Irish solo-sailor Pat Lawless is among the leading group of boats as the round-the-world Golden Globe Race enters its sixth week.

The 66-year-old is hoping to become the first Irishman to complete the legendary yacht race known by many as 'The Voyage for Madmen.'

The 30,000 nautical-mile solo voyage around the world is widely regarded as the loneliest, toughest and most dangerous race in sailing. Competitors must circumnavigate the globe unassisted, without stopping.

The race is expected to take over nine months to complete.

Competitors are not permitted to use modern navigational technology and they are also banned from having any communication with friends or family for the duration of the race.

The Co Kerry carpenter was among an international field of 17 sailors which departed Les Sables d’Olonne in France on 4 September.

The race is currently being led by British sailor Simon Curwen, with Mr Lawless and his 36ft boat Green Rebel among a chasing group of four boats about 300 nautical miles behind.

The leaders are currently holding a similar course in the western Atlantic, 400-500 nautical miles off the coast of Brazil.

This is just the third Golden Globe Race in the history of the event, with the most recent taking place in 2018.

In 1968, Robin Knox Johnston became the first man to sail solo nonstop unassisted around the world.

He was the only one of nine competitors to finish in that inaugural race. The rest either sank, retired or took their own lives.

Pat Lawless in Les Sables d'Olonne, France (Pic: Kieran Ryan-Benson)

Four of the seventeen competitors have already been forced out of this year's race.

US sailor Guy de Boer’s hopes came to a dramatic end in Fuerteventura – one of the Canary islands - three weeks ago.

He was rescued in darkness when his boat was driven on to rocks by strong winds.

Having sailed through the Doldrums and across the equator, Mr Lawless is now continuing south where he hopes to meet favourable trade winds to carry him eastwards back across the South Atlantic towards Cape Town.

The first week of the race proved extremely difficult as the sailors fought strong headwinds and very heavy sea conditions in the Bay of Biscay.

Mr Lawless has suffered a couple of injuries which have placed doubt over his continued participation in the race.

Last week, while attending to ropes on deck he was thrown back in to the cockpit by rough seas, injuring his shoulder and cracking a rib.

However, he has reassured organisers that he is managing the pain and is able to continue.


Read more: Kerry sailor begins quest to complete non-stop solo world trip


The sailors may receive medical advice over the radio or satellite phone, but physical contact with a doctor eliminates competitors from the race.

In the early stages of the race Mr Lawless was hit by a bad infection in his knee and was experiencing severe pain and inflammation.

However, he has been treating the injury with antibiotics from his emergency medical bag and he has reported to organisers that it is improving gradually.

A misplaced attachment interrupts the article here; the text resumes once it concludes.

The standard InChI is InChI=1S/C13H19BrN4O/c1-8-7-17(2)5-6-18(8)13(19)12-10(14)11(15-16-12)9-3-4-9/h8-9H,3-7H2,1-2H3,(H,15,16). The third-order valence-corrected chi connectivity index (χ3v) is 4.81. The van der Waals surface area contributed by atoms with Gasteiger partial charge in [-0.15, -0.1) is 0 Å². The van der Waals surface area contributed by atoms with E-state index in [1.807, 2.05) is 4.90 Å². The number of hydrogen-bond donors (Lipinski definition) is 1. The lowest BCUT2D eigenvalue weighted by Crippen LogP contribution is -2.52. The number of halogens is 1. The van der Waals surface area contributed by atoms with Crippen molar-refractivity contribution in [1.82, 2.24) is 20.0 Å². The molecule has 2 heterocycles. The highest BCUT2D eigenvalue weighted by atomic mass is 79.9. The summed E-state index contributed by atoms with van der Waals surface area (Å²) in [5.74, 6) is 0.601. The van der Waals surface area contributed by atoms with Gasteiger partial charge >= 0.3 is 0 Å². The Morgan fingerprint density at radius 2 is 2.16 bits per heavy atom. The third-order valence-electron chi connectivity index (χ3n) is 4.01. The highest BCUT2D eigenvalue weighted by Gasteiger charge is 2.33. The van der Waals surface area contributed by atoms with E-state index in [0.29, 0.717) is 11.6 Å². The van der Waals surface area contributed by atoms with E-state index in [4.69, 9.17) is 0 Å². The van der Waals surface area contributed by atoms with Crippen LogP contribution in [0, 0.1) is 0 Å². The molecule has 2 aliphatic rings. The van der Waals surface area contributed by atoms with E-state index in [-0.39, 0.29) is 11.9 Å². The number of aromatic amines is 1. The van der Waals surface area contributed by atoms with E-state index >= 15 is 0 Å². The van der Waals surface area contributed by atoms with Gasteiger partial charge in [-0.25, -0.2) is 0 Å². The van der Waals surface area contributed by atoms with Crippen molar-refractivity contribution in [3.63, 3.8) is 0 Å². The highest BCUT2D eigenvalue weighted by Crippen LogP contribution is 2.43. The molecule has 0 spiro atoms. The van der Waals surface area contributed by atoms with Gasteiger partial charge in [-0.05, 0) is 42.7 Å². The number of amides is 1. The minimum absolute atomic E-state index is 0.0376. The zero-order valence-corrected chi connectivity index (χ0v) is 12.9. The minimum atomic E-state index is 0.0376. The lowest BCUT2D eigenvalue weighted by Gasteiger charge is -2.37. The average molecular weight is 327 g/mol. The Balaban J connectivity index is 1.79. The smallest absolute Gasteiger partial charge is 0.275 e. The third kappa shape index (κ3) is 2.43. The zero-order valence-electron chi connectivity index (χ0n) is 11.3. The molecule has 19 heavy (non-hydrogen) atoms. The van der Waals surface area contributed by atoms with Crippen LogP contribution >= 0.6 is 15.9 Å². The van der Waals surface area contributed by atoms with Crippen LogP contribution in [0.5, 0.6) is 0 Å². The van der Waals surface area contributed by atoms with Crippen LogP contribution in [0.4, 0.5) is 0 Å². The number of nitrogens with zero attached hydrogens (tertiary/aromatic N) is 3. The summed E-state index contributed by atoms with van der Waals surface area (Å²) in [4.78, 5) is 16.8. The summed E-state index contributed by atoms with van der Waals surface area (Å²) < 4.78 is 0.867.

Mr Lawless has covered almost 4,000 nautical miles since the race began six weeks ago and remains very much in contention.

He is currently flanked by Finnish sailor Tapio Lehtinen, Abilash Tomy (India) and Kirsten Neuschafer from South Africa (the only female competitor in the race) as they chase down British sailor Simon Curwen.

The rest of the fleet are a number of days sailing behind this chasing group.

We need your consent to load this YouTube contentWe use YouTube to manage extra content that can set cookies on your device and collect data about your activity. Please review their details and accept them to load the content.Manage Preferences

The Irishman’s impressive start has surprised many as he has no previous racing experience.

However, Mr Lawless has been sailing since he was a young boy and is well-accustomed to difficult sea-conditions having fished on trawlers off the southwest coast of Ireland for many years.

Mr Lawless’ boat Green Rebel is considerably heavier than many of his competitors vessels which means she is slower under ideal sailing conditions.

However, Mr Lawless believes his 36ft Saltram Saga model will perform much better than the lighter boats in in heavy seas.

Navigation is being carried out using traditional methods, employing charts, compass and sextant.

The use of post-1968 technology such as GPS is not permitted in this race. Lawless is carrying enough food and water to sustain him for the duration of the race.

Competing in such a race has been a life-long ambition for the 66-year-old carpenter from Baile an Fheirtéaraigh.

Following considerable fundraising campaign and having and secured sponsorship Mr Lawless managed to enter the prestigious race and carry out a necessary upgrade and reinforcement works on his boat.

During the race Mr Lawless and his boat Green Rebel will tackle some of the world’s most dangerous seas, including the treacherous Southern Ocean.

In the last Golden Globe Race held in 2018, only five of the 18 competitors managed to finish the race. Five of the 13 boats that failed sank.